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Thursday, July 13, 2017

The School Accountability Dodge

From U.S. News & World Report

By Peter Cunningham
July 10, 2017

Unregulated school choice won't benefit students.

Is anyone really for accountability? Everyone says they support it in principle, but in practice, it seems almost everyone in the system, from school boards and administrators to teacher unions and anti-testing zealots, finds ways to dodge it.

Lately, resistance to accountability is coming from some on the political right who, after decades arguing for school choice based on low test scores in traditional public schools, are now arguing that choice alone provides pretty much all the accountability we need.

Moreover, they add, test scores aren't a very good measure of school quality or linked to better outcomes in life.

These conservatives argue that if parents want a low-performing public school to stay open or want to use tax dollars to attend a low-performing private school, the system should, in all but the most extreme cases, let them. In a choice environment, they say, the market drives quality. After all, it's the parents' tax dollars and kids. Who are we to deny them?

That's a fair question to ask, but it raises an even more basic one: Is it even possible to have real educational standards in America? The new federal education law requires college and career-ready standards, but what does that mean in a country that lets every state set their own learning standards? A passing grade in one state could be a failing grade in another.

In practice, many students get good grades in high school but need remedial education in college. Who's responsible for that? The teacher who created the lesson plans? The principal who hired and managed the teacher? The district that chose the curriculum? The state that set the standard? Or the politician that funded – or underfunded – the school?

In fact, no one is responsible and, surprisingly, parents not only get it but seem okay with it. In a 2015 parent survey, Education Post asked parents who is most responsible for student learning and about 75 percent pointed the finger at themselves or their children. Just 20 percent think the system – states, districts, schools, teachers – is responsible.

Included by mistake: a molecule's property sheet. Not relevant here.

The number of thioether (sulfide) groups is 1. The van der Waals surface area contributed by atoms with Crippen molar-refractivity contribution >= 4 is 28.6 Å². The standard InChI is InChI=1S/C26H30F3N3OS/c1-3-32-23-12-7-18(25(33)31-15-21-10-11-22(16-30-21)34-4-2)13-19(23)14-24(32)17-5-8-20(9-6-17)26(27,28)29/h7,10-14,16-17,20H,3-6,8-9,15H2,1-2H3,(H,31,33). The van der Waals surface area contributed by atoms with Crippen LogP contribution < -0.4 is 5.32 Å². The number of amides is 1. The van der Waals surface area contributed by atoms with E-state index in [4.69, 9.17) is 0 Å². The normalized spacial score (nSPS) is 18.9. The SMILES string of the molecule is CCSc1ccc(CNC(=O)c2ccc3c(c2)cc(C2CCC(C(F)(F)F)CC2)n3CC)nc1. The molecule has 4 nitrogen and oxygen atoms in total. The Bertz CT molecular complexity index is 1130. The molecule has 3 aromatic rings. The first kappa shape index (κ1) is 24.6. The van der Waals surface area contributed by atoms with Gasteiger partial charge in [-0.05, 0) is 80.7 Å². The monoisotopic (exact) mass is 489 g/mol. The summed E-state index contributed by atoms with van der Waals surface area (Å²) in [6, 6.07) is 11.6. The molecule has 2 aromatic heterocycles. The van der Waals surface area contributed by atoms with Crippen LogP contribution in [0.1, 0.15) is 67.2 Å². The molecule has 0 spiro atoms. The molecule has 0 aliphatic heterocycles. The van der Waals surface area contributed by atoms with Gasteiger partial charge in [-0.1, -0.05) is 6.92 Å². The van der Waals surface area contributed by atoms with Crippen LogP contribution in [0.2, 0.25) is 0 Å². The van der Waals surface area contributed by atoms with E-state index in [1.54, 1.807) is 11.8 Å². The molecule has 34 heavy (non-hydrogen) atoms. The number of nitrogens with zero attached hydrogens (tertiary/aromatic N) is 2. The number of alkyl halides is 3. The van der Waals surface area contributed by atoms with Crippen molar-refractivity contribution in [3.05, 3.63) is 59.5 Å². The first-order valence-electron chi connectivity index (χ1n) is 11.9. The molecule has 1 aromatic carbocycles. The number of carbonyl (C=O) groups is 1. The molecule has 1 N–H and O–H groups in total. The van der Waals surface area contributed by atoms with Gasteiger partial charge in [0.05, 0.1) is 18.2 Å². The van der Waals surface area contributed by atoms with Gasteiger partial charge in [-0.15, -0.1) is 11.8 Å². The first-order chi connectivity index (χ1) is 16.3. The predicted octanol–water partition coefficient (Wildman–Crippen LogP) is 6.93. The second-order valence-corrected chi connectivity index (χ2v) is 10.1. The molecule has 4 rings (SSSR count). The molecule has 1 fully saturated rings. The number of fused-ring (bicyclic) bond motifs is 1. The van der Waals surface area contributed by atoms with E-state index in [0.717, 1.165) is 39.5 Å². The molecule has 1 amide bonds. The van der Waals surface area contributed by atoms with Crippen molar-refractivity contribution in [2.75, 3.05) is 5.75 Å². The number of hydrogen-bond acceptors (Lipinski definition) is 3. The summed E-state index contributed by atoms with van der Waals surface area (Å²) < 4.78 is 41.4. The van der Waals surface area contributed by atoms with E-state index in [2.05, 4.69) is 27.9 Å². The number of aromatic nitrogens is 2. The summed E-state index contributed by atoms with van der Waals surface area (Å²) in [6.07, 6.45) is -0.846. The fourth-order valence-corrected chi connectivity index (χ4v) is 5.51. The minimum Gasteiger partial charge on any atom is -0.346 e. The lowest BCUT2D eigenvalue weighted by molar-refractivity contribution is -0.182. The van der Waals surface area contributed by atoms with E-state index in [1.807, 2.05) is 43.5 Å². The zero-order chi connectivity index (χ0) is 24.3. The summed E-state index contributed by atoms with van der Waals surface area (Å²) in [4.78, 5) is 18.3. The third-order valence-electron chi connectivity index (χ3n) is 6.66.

So, why do we even need accountability? We could just hope and pray that millions of individual decisions by parents, teachers, principals and administrators will somehow yield better outcomes than a state-level accountability system that holds all schools to a common standard. That's essentially the position of some on the left ("just let teachers teach") and some on the right ("just let parents choose.")

A few things could go wrong with this approach. First, without verifiable proof of learning, taxpayers will have less confidence in the schools and will be less likely to fund them. Second, more and more parents will leave the public system for private schools or homeschooling. Over time, this will weaken the political constituency for public education.

Lastly, letting 1,000 flowers bloom means that a lot of flowers will wilt and die, and that has real consequences for children. Kids only have one chance for an education. When a charter school shuts down because of mismanagement, that's not the market working – that's the market failing at the expense of children. That school never should have opened.

The fact is, there is considerable evidence that regulated, well-managed choice drives educational quality in low-income communities. We know what works in education, and it isn't unregulated free markets.

  • Don't Gamble on Vouchers - Invest in public schools – not private school voucher schemes – to improve education for all children.

The new federal education law tilts strongly toward local control. It's now up to states and districts to hold themselves accountable and to intervene in low-performing schools in any way they choose.

While some of the initial state accountability plans are promising, and the Trump administration has surprised everyone by challenging a few of them, history shows most states and districts did very little to fix struggling schools, even with federal pressure. Why would less oversight help? If anything we need more.

Some school choice advocates are countering the anti-accountability push from the right. Checker Finn of the Fordham Institute, Greg Richmond of The National Association of Charter School Authorizers and Louisiana State School Superintendent John White all insist that choice works best with real accountability.

Nevertheless, the bargain at the heart of school choice – greater autonomy in exchange for greater accountability – is increasingly at risk from both the left and the right. With little agreement on the mechanics of accountability – the standards, the tests, the performance targets and the interventions – there's not much hope for the remedies.

Test-based accountability is far from ideal, but accountability still beats no accountability. Without it, the adults in the system will survive just fine. Kids, however, won't.

Peter Cunningham is the executive director of Education Post and a former assistant secretary in the U.S. Department of Education (2009-2012).

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